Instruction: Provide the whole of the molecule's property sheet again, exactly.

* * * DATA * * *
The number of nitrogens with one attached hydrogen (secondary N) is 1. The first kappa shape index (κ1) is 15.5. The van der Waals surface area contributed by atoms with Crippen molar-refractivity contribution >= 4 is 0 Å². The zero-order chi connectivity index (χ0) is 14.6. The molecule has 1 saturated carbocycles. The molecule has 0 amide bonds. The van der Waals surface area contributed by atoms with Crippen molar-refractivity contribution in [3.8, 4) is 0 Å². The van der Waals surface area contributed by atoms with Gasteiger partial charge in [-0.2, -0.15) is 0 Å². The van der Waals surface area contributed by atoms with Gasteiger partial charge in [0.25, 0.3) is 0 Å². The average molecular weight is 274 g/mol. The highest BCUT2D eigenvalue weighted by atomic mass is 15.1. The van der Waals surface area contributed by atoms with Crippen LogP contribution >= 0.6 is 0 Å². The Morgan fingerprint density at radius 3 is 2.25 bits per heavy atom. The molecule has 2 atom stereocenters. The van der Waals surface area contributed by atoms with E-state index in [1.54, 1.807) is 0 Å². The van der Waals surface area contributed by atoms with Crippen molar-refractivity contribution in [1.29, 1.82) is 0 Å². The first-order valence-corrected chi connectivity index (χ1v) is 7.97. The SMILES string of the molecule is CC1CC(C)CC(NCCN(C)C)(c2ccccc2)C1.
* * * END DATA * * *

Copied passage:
The number of nitrogens with one attached hydrogen (secondary N) is 1. The first kappa shape index (κ1) is 15.5. The van der Waals surface area contributed by atoms with Crippen molar-refractivity contribution >= 4 is 0 Å². The zero-order chi connectivity index (χ0) is 14.6. The molecule has 1 saturated carbocycles. The molecule has 0 amide bonds. The van der Waals surface area contributed by atoms with Crippen molar-refractivity contribution in [3.8, 4) is 0 Å². The van der Waals surface area contributed by atoms with Gasteiger partial charge in [-0.2, -0.15) is 0 Å². The van der Waals surface area contributed by atoms with Gasteiger partial charge in [0.25, 0.3) is 0 Å². The average molecular weight is 274 g/mol. The highest BCUT2D eigenvalue weighted by atomic mass is 15.1. The van der Waals surface area contributed by atoms with Crippen LogP contribution >= 0.6 is 0 Å². The Morgan fingerprint density at radius 3 is 2.25 bits per heavy atom. The molecule has 2 atom stereocenters. The van der Waals surface area contributed by atoms with E-state index in [1.54, 1.807) is 0 Å². The van der Waals surface area contributed by atoms with Crippen molar-refractivity contribution in [1.29, 1.82) is 0 Å². The first-order valence-corrected chi connectivity index (χ1v) is 7.97. The SMILES string of the molecule is CC1CC(C)CC(NCCN(C)C)(c2ccccc2)C1.